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Building a one-way mirror

I've moderated usability studies in about a dozen labs over the years. When HumanCentric moved into our new building in 2008, I was part of the team that designed our labs, and I was responsible for the physical layout and facilities. As part of this process, we consulted with a professional acoustician, and I've incorporated those suggestions into the tips below.

In a separate article, I discuss whether you need one-way mirror in your usability lab.

What is a one-way mirror?

A one-way mirror is glass that has been coated with a thin layer of metal so that it's reflective, like a mirror. It's called a one-way mirror because in one direction it's a mirror, but in the other direction it's a window. There's some debate about the proper name. Many people call it a two-way mirror because either side can be used as a mirror by changing which room is lit and which room is dark. They're commonly used in usability labs and focus group rooms, but also in other locations like observation rooms in police stations and day care facilities.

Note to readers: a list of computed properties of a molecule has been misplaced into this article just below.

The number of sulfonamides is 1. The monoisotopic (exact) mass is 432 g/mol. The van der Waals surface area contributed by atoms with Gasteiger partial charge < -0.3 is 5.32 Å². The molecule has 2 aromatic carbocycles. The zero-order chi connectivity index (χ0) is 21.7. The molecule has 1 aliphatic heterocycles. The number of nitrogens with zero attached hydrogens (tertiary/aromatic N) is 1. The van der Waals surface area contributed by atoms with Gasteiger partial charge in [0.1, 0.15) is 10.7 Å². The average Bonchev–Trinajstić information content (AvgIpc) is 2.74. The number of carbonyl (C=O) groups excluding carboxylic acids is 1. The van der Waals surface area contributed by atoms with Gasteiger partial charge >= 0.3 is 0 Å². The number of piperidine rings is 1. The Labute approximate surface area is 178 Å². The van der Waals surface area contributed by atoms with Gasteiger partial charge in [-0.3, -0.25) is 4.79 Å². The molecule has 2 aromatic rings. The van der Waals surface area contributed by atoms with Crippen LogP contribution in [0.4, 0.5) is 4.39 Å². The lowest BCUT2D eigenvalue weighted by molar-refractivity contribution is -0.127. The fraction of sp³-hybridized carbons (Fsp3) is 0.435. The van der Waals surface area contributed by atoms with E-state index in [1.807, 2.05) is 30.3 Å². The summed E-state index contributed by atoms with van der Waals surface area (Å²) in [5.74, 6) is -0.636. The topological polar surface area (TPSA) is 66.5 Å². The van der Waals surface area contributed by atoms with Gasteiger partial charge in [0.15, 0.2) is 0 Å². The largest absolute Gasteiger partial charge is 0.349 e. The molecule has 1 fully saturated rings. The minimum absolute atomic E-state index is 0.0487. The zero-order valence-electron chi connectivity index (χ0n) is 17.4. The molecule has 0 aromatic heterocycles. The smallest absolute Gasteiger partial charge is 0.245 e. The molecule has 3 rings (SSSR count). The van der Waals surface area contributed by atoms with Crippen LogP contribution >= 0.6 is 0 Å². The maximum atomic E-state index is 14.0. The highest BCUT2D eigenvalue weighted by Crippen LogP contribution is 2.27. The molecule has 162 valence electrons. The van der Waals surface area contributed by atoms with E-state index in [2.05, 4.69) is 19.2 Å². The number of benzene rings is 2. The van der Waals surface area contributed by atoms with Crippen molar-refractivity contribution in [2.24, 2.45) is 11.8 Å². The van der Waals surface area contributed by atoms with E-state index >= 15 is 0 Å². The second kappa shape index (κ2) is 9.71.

The basic design is two panes of glass separated by an airspace. The pane on the participant side is mirrored, and the pane on the observer side is clear glass. There are two design issues involved: light and sound. Reducing light transmission is the easy part; reducing sound transmission is much more difficult.

Why two panes? Acoustics

If all you wanted to do was control light then you could use a single mirrored pane and be done. The second pane and air gap help reduce sound transmission. You want a STC of 35 as a bare minimum, 40-45 is better. There are many lab design techniques for reducing sound transmission between the study room and observation room. In this article, I focus on just the issues specifically related to the design of the one-way mirror.

Choosing your glass



One-way mirrors work when the participant side is bright and the observer side is dark, it's as simple as that. If the moderator wants to turn down the lights because they have a headache that day and the observer wants brighter lights to write on paper you risk turning your one-way mirror into a window and allowing your participants to see into the observervation room.

Participant room lighting should be as bright as you can make it without giving the moderator and participants a headache.

Observation room lighting is more complicated. Here are some tips:

Additional sources

You may also be interested another article of mine, Does your usability lab need a one-way mirror?